Good morning. Here's my take on some of the stories driving the debate in politics, finance and social issues across Asia today:
U.S. turns Japanese
I almost wish I'd saved some of those you're-an-idiot e-mails I received back in 2008 and 2009 when I warned the U.S. risked becoming Japan with its own brand of chronic stagnation, deflationary pressures and political paralysis. This Bloomberg News piece details how Japanese investors are loading up on longer-dated Treasuries as U.S. consumer prices rise the least since 2009. Not that Japan's deflation is going anywhere with Prime Minister Shinzo Abe's recovery drive producing a feeble 1.1 percent growth in the third quarter. But it seems U.S. and Japanese officials may have lots of note-sharing to do in 2014.
Riots shake peaceful Singapore
It's a rare, rare day when a Singaporean prime minister needs to speak out about a riot, as Lee Hsien Loong did today. The last time that was necessary was some four decades ago, back in the early days of his father's rule in 1969. Sunday's violence involved about 400 people in the Little India district, after a traffic accident killed a 33-year Indian worker. Isolated incident? Or a sign of increased tensions to come? Only time will tell. But as the Financial Times points out here, Sunday's riot "tarnishes Singapore's image as place of ethnic harmony."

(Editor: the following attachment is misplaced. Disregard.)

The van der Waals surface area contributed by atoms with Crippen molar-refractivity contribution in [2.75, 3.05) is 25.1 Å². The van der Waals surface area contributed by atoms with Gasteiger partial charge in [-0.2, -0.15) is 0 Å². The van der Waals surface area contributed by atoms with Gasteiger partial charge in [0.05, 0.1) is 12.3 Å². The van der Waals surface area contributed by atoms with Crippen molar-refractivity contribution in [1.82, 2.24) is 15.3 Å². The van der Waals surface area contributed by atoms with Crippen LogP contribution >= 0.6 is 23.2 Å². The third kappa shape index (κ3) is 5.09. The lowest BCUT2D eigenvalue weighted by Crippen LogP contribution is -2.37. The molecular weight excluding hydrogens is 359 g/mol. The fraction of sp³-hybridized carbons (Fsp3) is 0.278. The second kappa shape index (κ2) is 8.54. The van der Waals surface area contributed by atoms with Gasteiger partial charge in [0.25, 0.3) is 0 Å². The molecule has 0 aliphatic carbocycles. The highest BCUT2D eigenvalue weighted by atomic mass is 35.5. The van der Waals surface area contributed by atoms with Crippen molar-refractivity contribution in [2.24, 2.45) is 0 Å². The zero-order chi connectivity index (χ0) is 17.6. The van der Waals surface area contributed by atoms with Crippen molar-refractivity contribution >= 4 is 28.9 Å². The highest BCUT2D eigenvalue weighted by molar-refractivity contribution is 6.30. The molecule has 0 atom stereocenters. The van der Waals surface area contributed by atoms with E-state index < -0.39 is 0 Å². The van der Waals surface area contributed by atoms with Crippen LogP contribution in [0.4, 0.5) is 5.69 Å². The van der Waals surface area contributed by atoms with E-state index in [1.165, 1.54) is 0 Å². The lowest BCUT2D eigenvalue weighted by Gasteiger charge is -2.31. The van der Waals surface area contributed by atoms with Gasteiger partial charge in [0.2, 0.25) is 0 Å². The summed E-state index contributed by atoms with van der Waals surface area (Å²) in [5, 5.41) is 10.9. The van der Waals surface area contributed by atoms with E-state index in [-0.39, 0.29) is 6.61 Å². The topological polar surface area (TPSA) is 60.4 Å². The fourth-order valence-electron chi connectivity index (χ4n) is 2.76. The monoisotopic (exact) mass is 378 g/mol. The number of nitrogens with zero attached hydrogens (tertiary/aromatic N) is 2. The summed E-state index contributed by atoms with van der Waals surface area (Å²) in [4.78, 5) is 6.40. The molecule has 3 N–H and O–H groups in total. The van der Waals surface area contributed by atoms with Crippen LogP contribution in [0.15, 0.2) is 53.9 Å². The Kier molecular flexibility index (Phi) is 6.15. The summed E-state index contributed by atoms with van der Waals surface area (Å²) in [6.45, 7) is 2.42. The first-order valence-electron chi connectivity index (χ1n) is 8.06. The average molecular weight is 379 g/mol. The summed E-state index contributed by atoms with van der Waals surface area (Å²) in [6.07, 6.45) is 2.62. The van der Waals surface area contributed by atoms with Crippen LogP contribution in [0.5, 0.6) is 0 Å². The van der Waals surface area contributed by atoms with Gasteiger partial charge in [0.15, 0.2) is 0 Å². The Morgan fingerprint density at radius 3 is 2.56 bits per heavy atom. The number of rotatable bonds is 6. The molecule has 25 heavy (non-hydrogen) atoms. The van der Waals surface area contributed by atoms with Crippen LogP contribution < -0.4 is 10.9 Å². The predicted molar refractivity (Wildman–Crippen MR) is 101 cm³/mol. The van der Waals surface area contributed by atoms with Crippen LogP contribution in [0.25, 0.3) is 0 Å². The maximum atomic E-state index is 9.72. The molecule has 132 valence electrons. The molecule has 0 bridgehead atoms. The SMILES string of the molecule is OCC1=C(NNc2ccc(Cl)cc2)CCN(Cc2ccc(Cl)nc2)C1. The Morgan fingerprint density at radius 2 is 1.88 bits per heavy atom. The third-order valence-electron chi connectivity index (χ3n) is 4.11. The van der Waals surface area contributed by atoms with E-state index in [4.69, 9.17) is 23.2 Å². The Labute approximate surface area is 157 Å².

Wall Street's Communist Party scandal
This New York Times piece explores how U.S. regulators are probing even deeper into Wall Street hiring practices in China. First it was just JPMorgan Chase, now Goldman Sachs, Citigroup, Morgan Stanley and Credit Suisse are coming under the microscope of U.S. authorities curious about whether anti-bribery laws were breached by hiring the children and other relatives of well-connected Chinese politicians and clients. It's unusual for a Congressional hearing to cause an international stir. Just wait until the subpoenas start flying on this one, on both sides of the Pacific.
India's election cycle speeds up
It's not surprising that voters are punishing Prime Minister Manmohan Singh's ruling coalition. What has caught New Delhi a bit off guard, though, is just how resounding the rejection has been. Just a few months ago, Narendra Modi seemed like a long shot to replace the hapless and spent Singh. The odds of the economic reformer from Gujarat state having a chance to apply his policies more broadly are increasing by the day. Here, Quartz offers a useful cheat sheet on the other big beneficiaries of recent state contests as Indians prepare to head to the polls in national elections next spring.
A Hong Kong real-estate recession?
Imagine 10,000 real estate agents in Hong Kong on the unemployment line. That's the future that analysts at Centaline Property Agency envision as the city's government cracks down on a huge property bubble. Not only are house prices in Hong Kong at record highs -- they have more than doubled since 2009. That, at a time of slowing economic growth and widening income inequality. And when Angela Wong of Hong Kong-listed Midland Holdings tells Bloomberg News that "the worst is yet to come," it smacks more of understatement than hyperbole.
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Willie Pesek at email@example.com